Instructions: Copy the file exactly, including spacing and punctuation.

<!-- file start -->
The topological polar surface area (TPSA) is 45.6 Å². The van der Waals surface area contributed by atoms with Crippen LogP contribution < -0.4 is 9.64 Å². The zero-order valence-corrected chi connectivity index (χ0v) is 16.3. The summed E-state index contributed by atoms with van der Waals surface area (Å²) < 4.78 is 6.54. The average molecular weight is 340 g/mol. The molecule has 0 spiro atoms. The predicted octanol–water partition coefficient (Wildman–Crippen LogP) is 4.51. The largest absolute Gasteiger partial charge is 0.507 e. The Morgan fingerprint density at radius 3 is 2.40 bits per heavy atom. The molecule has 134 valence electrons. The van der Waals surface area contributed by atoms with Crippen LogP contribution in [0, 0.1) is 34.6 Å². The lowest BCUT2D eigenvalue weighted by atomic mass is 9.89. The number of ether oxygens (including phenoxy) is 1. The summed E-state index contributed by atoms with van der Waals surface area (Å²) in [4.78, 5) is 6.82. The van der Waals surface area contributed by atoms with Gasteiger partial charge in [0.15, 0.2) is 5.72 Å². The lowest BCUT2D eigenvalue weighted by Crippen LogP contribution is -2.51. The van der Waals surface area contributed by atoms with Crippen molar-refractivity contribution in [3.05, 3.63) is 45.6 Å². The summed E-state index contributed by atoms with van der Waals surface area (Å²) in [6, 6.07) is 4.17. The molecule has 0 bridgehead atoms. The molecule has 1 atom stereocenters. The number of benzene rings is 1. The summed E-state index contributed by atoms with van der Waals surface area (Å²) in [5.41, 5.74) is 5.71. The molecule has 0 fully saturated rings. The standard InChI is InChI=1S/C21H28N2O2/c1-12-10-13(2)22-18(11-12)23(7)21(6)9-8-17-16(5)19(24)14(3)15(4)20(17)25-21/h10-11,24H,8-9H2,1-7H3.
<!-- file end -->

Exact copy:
The topological polar surface area (TPSA) is 45.6 Å². The van der Waals surface area contributed by atoms with Crippen LogP contribution < -0.4 is 9.64 Å². The zero-order valence-corrected chi connectivity index (χ0v) is 16.3. The summed E-state index contributed by atoms with van der Waals surface area (Å²) < 4.78 is 6.54. The average molecular weight is 340 g/mol. The molecule has 0 spiro atoms. The predicted octanol–water partition coefficient (Wildman–Crippen LogP) is 4.51. The largest absolute Gasteiger partial charge is 0.507 e. The Morgan fingerprint density at radius 3 is 2.40 bits per heavy atom. The molecule has 134 valence electrons. The van der Waals surface area contributed by atoms with Crippen LogP contribution in [0, 0.1) is 34.6 Å². The lowest BCUT2D eigenvalue weighted by atomic mass is 9.89. The number of ether oxygens (including phenoxy) is 1. The summed E-state index contributed by atoms with van der Waals surface area (Å²) in [4.78, 5) is 6.82. The van der Waals surface area contributed by atoms with Gasteiger partial charge in [0.15, 0.2) is 5.72 Å². The lowest BCUT2D eigenvalue weighted by Crippen LogP contribution is -2.51. The van der Waals surface area contributed by atoms with Crippen molar-refractivity contribution in [3.05, 3.63) is 45.6 Å². The summed E-state index contributed by atoms with van der Waals surface area (Å²) in [6, 6.07) is 4.17. The molecule has 0 bridgehead atoms. The molecule has 1 atom stereocenters. The number of benzene rings is 1. The summed E-state index contributed by atoms with van der Waals surface area (Å²) in [5.41, 5.74) is 5.71. The molecule has 0 fully saturated rings. The standard InChI is InChI=1S/C21H28N2O2/c1-12-10-13(2)22-18(11-12)23(7)21(6)9-8-17-16(5)19(24)14(3)15(4)20(17)25-21/h10-11,24H,8-9H2,1-7H3.